Personal Injuries Guidelines adopted by the Judicial Council | Fieldfisher
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Personal Injuries Guidelines adopted by the Judicial Council



The Judicial Council has adopted the Personal Injury Guidelines ("the Guidelines"), which recalibrate awards of damages in personal injuries claims. The recalibration is almost universally downwards.
The Guidelines were prepared by the Personal Injury Guidelines Committee of the Judicial Council which consists of seven named judges representing each of the five court jurisdictions.
After the Guidelines were prepared by the Committee, they were considered by the Board of the Judicial Council which has now decided to adopt them with 86 Judges voting in favour, and 64 voting against. 
The Guidelines will be used for all claims for general damages, for pain and suffering in respect of personal injuries, including claims for medical negligence.
The Guidelines will take effect once Section 99 of the Judicial Council Act 2019 is commenced by the Minister for Justice and it is anticipated that that will be done without delay. Once that happens, the Guidelines will replace the Book of Quantum and will be used by the Personal Injuries Assessment Board (PIAB) and across all court jurisdictions. 
Judges will be required to follow the awards set out in the Guidelines. If they wish to depart from the Guidelines, they must clearly identify the facts upon which they have relied in doing so and must explain their decision. 
The Guidelines will be reviewed every three years.
Will this reduce the cost of insurance?
There has been much media commentary from various stakeholders in the legal insurance and business sectors.  The insurance and business sectors predict that the awards do not go far enough to result in decreased insurance costs.  The legal industry predicts a significant diminution in awards and resultant legal costs.  Much of this commentary is along predictable lines.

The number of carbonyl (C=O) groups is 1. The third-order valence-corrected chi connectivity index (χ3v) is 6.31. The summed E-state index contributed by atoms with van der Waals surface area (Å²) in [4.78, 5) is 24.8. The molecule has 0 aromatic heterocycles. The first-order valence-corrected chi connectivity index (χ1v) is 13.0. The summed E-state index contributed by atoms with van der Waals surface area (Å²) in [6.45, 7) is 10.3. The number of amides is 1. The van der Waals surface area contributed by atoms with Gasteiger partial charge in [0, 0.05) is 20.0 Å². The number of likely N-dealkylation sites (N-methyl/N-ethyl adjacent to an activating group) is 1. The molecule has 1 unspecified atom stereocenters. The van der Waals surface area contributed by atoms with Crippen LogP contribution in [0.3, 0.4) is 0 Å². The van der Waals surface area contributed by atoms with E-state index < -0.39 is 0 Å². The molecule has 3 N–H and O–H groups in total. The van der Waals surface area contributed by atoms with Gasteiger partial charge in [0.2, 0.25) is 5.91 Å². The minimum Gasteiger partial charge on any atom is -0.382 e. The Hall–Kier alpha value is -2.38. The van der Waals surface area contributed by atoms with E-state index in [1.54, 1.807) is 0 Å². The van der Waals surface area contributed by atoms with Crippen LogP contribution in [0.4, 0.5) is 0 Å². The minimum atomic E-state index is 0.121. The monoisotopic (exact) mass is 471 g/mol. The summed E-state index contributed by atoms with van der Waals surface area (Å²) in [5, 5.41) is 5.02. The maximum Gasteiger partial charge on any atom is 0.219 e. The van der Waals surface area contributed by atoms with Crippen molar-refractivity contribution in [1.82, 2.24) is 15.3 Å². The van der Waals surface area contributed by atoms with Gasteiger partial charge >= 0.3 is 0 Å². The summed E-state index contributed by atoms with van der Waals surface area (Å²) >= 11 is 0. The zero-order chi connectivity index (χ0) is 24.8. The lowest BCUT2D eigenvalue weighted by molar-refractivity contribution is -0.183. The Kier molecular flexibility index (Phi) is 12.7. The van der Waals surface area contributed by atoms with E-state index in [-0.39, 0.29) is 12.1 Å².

What is without doubt is that the Guidelines will provide greater certainty and predictability as to the level of damages likely to be awarded by a Court in any particular case.  It is expected that this certainly will lead to increased numbers of early settlements and therefore a reduction in legal costs for both claimants and defendants.  Furthermore, in circumstances where lower awards will apply to most categories of injury, there is a very strong likelihood that many cases will be commenced in the lower courts, which will also have the result of reducing legal costs. 
The adoption of the Guidelines is a significant milestone in the Government's programme for insurance reform.  Undoubtedly, it will now look to the insurance industry to reciprocate with lower insurance costs.  Time will tell whether this latest initiative will deliver on that objective.   
A copy of the Guidelines can be found here.

Written by Killian O'Reilly.

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